Closed on Sunday
"Observe the Sabbath, because it is holy to you" (Ex 31:14).
Can a business have a Christian testimony without ever saying a word? Absolutely.
Atlanta-based Chick-fil-A Inc., is America's second-largest quick service chicken restaurant chain. The company's stated corporate purpose is "to glorify God by being a faithful steward of all that is entrusted to us, and to have a positive influence on all who come in contact with Chick-fil-A." The company is a great example of a business that is modeling Christian values and producing a quality product in the competitive fast-food industry. Chick-fil-A is one of the fastest-growing chains nationally, currently with more than $2 billion in annual sales.
One of the defining distinctions of Chick-fil-A is that the restaurants are not open on Sunday. From the time Truett Cathy, the company's founder, started in the restaurant business in 1946, he believed that God wanted him to honor the Sabbath by keeping the stores closed on Sunday. Though the Biblical sabbath is Friday sundown to Saturday sundown, most Christians today celebrate Sunday as a day of worship and as "Sabbath". Although he was challenged on this idea many times by shopping mall operators, Truett always held that "we will have more sales in six days than those who are open for seven." This has proven to be true, and today it is no longer an issue to fulfill the malls' requirement to remain open on Sunday."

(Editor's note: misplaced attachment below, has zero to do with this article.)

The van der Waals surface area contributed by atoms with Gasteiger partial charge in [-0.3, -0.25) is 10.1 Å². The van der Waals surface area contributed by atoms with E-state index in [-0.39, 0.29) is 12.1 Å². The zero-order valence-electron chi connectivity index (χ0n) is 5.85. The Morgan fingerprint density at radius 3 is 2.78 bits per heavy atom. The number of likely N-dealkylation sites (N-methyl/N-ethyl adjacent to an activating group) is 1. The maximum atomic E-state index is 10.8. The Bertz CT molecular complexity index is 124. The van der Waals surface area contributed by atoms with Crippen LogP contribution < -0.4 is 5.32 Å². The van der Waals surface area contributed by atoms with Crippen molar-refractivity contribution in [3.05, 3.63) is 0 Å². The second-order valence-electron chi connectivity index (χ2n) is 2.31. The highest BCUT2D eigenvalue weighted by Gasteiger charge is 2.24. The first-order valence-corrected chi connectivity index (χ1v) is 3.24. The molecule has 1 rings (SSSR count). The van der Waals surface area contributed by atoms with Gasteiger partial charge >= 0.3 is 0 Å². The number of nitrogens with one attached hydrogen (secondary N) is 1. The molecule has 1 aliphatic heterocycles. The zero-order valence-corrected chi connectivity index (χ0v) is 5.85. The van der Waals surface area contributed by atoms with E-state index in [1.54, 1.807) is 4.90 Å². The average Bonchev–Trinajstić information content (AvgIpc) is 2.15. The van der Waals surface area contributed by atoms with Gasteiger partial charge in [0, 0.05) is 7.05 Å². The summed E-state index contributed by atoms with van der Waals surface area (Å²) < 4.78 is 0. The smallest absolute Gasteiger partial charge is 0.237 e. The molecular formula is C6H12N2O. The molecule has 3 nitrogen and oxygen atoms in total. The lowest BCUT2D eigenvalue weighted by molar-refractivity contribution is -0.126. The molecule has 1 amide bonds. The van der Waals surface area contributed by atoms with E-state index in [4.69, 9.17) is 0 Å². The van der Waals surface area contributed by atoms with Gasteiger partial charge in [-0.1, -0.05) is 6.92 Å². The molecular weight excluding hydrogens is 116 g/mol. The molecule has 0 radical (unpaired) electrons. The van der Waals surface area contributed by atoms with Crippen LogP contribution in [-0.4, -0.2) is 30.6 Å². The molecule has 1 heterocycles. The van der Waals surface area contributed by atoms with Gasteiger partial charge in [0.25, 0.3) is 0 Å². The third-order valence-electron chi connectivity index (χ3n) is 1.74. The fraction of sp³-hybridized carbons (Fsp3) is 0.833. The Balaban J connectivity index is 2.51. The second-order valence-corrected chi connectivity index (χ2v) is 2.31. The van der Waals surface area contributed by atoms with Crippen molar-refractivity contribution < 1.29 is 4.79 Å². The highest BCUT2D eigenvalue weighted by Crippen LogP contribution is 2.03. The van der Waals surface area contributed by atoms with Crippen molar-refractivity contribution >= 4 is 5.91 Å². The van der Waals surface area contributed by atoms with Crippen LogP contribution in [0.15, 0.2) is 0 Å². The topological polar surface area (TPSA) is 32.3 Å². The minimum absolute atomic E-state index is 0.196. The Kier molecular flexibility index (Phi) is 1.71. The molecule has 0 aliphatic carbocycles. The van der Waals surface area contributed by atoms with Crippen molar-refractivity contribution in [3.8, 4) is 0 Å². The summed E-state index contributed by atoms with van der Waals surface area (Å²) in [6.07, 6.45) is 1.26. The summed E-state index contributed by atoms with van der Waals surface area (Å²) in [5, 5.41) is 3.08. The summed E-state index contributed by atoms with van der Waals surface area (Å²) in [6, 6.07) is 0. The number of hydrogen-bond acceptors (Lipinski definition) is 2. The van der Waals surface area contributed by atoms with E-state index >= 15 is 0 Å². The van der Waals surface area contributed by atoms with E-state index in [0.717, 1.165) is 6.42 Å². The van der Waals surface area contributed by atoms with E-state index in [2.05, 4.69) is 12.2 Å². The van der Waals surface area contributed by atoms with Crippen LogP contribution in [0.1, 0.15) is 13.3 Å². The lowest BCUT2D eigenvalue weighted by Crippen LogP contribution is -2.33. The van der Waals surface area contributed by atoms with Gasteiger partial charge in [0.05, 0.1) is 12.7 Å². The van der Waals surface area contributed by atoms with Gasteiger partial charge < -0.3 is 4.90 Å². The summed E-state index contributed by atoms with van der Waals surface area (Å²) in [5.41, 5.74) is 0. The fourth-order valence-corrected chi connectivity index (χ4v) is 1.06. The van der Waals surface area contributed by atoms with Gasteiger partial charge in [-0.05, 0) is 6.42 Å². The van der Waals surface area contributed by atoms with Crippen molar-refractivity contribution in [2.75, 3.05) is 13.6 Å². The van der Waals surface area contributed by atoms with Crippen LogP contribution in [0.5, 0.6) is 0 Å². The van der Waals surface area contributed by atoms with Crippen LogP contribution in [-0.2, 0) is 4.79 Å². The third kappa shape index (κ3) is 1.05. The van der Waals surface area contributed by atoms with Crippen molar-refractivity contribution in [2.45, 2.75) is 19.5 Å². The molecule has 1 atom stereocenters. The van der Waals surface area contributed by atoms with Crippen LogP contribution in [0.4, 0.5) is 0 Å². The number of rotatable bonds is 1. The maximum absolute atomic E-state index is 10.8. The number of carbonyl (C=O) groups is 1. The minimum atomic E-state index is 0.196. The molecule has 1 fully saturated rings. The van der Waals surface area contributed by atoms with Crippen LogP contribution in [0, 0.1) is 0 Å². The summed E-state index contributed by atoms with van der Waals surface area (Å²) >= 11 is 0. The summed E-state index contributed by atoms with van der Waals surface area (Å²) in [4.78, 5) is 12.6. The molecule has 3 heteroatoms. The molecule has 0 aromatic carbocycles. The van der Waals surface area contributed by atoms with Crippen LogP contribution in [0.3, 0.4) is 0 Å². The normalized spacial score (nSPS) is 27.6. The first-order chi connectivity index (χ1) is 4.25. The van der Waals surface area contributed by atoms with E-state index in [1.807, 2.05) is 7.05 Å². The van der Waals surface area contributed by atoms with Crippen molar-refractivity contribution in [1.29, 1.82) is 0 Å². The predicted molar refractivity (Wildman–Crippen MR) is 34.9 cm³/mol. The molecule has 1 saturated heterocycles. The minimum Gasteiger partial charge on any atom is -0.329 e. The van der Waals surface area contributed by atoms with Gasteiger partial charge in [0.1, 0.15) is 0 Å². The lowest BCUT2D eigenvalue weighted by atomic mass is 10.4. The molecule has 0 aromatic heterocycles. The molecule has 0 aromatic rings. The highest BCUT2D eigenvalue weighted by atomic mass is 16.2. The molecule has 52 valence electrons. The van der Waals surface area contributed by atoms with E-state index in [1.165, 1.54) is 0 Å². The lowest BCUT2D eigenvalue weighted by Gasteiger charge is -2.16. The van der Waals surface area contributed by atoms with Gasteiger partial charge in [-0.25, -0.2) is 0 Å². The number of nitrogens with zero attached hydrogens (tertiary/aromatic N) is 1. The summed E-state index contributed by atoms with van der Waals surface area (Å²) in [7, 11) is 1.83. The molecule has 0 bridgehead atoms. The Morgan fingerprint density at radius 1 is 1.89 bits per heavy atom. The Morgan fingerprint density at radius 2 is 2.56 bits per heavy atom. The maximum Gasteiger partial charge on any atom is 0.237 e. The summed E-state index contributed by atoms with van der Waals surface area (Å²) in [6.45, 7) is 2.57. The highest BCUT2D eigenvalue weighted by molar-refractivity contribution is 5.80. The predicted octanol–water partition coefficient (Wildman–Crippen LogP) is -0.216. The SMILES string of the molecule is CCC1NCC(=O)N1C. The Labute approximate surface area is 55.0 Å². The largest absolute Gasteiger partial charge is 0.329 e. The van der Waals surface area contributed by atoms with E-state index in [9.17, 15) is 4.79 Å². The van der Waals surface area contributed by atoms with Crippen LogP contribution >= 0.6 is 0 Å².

When you go to a Chick-fil-A restaurant, you can tell something is different about the people and the atmosphere. The messages in the company's kids' meals always reinforce education, values, and integrity. Although the employees do not wear their faith on their sleeve, the fruit of the company is known by many—especially the many young restaurant employees who receive educational scholarships each year. The company also focuses on character-building programs for kids, foster homes, and other community services. I have spoken at Chick-fil-A's corporate headquarters several times and have met with Truett and his son, Dan. The appearance of their headquarters conveys their values—a sense of quality without extravagance.
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